For Immediate Release
WASHINGTON, D.C. - On September 29, senior U.S. and Salvadoran officials continued discussions on an aggressive set of actions designed to increase economic growth in El Salvador. The discussions, which were carried out under the aegis of President Obama's Partnership for Growth (PFG) effort with El Salvador, included representatives from the U.S. Agency for International Development (USAID), the Millennium Challenge Corporation (MCC) and the Departments of State, Justice, Treasury and Commerce, along with a Salvadoran delegation headed by Technical Secretary Dr. Alexander Segovia in Washington.
Since the August 7-11 visit to El Salvador of Assistant Secretary of State for Economic, Energy and Business Affairs Jose Fernandez, both sides have been working closely to develop a set of activities and policies designed to overcome the two primary barriers to increased economic growth identified in the Constraints Analysis - security/crime and low productivity in the tradables sector. This package of joint commitments will be agreed upon in a forthcoming Joint Country Action Plan.
U.S. officials noted that El Salvador has made concrete advances to improve the conditions for investment and growth in the country, as witnessed by the passage last month of the port concession and the development bank law by the Salvadoran National Assembly.
"It's been excellent to see this partnership deepen over the last few months. It's a partnership based on intellectual rigor, shared analysis, and shared responsibility. Moving forward, it will be based on shared action," said Mark Lopes, Deputy Assistant Administrator of USAID.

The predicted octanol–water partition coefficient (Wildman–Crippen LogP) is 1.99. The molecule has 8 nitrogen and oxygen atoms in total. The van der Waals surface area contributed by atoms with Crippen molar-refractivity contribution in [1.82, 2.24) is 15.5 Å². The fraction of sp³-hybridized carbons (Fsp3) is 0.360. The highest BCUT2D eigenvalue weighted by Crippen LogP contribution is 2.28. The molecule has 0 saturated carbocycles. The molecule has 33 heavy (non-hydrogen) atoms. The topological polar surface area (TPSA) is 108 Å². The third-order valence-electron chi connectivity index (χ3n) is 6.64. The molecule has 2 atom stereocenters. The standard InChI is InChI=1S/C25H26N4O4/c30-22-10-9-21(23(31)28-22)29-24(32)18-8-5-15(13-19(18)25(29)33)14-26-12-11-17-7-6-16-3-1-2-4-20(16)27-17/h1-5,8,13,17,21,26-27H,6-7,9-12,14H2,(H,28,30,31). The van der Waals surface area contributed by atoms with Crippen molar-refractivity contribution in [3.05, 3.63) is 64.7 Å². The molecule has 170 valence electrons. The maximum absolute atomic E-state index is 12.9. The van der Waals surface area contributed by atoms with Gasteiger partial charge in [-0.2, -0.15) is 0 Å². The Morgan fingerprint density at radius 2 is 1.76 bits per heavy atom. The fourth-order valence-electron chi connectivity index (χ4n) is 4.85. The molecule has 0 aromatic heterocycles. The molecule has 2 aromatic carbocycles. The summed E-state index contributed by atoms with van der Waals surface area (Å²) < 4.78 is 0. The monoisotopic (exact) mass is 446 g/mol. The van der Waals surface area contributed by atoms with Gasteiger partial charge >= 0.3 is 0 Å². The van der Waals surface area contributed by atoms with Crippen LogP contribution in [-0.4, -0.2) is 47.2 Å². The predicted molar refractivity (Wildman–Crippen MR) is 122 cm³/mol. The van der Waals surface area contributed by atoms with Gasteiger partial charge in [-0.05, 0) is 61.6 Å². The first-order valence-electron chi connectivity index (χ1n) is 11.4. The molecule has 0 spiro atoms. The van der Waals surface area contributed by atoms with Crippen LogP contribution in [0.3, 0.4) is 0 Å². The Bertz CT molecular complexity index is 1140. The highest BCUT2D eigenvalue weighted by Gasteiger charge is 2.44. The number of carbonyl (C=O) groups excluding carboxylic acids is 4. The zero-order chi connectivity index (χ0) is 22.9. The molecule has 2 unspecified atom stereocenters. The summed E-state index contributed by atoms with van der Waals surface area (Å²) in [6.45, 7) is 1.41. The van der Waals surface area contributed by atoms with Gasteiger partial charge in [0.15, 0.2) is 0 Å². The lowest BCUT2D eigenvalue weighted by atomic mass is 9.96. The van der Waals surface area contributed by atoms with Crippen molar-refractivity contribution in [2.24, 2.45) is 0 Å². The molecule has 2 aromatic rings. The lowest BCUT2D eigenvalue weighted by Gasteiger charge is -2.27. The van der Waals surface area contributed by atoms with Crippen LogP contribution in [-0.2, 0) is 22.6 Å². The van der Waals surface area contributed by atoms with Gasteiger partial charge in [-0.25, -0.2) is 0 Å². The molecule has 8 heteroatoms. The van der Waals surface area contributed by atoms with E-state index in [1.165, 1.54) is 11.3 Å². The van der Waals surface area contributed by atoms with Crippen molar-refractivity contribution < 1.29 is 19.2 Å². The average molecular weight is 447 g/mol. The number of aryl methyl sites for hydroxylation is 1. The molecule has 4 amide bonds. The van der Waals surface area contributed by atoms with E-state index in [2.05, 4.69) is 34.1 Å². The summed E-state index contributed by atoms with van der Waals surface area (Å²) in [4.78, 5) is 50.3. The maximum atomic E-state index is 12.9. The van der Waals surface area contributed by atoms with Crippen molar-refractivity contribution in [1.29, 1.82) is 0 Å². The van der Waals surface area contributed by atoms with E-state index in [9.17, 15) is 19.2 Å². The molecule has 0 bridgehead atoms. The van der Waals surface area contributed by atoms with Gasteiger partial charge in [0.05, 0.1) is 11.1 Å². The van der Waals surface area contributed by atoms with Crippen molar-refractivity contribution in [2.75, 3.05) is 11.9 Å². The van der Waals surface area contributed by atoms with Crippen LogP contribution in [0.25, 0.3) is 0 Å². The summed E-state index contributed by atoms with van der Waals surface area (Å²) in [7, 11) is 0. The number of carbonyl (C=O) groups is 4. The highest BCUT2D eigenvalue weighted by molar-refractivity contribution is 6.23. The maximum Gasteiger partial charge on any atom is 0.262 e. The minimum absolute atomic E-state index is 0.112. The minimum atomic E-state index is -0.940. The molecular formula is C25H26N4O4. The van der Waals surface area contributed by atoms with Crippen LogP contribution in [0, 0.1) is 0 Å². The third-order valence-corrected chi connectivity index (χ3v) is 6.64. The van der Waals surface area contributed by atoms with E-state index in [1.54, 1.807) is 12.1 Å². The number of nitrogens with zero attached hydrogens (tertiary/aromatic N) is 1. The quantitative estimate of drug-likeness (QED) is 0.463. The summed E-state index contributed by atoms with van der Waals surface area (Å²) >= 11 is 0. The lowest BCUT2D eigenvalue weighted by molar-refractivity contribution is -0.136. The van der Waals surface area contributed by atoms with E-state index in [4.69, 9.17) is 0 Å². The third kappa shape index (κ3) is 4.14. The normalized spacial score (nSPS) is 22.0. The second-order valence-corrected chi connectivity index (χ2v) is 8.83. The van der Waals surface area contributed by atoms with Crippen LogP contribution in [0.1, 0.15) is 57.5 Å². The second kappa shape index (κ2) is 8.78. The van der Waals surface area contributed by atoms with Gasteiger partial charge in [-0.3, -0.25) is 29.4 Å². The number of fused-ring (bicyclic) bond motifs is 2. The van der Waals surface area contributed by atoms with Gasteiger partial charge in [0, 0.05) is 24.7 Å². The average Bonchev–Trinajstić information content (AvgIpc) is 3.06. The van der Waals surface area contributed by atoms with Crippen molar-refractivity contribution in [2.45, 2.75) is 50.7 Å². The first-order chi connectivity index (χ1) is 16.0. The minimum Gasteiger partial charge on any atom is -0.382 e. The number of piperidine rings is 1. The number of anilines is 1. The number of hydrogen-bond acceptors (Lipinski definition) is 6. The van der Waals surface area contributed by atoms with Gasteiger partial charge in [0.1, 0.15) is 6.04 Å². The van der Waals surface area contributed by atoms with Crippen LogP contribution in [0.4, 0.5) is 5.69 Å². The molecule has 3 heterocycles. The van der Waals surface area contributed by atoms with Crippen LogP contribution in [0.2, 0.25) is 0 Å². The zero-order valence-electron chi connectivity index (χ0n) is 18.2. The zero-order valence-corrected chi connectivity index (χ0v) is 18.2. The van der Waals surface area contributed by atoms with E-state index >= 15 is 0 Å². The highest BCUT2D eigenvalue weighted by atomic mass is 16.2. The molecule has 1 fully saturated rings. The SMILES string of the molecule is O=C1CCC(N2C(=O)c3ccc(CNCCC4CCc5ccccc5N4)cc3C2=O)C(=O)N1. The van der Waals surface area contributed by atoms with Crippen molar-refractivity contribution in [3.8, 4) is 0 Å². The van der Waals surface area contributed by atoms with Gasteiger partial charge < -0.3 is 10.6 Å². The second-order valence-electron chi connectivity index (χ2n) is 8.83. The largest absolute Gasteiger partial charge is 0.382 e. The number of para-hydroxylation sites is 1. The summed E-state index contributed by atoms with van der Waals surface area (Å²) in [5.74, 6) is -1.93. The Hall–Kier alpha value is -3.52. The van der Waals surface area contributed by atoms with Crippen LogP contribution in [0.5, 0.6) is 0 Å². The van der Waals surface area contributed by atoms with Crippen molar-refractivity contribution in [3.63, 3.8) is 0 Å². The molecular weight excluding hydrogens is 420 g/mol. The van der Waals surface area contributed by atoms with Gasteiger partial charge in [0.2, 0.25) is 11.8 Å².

Meanwhile, Technical Secretary Dr. Alexander Segovia remarked that, "El Salvador has presented our ideas and we have arrived at a common agreement on many of our points. This effort goes far beyond any monetary component. It's primarily about the shared responsibility of development."
The Partnership for Growth is an effort to put into practice President Obama's Presidential Policy Directive on Global Development, and represents a departure from business-as-usual for both the United States and El Salvador. This effort recognizes the important role of policy reforms to support the private sector and civil society in increasing El Salvador's participation in the global economy.
PFG is not a new initiative focused on improving a single sector, but rather a comprehensive proposal aimed at accelerating and sustaining broad-based economic growth in a select group of countries. In addition to El Salvador, the United States is working with Ghana, Tanzania, and the Philippines on similar partnerships, with the aim of creating the next generation of emerging markets.
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Last updated: October 30, 2014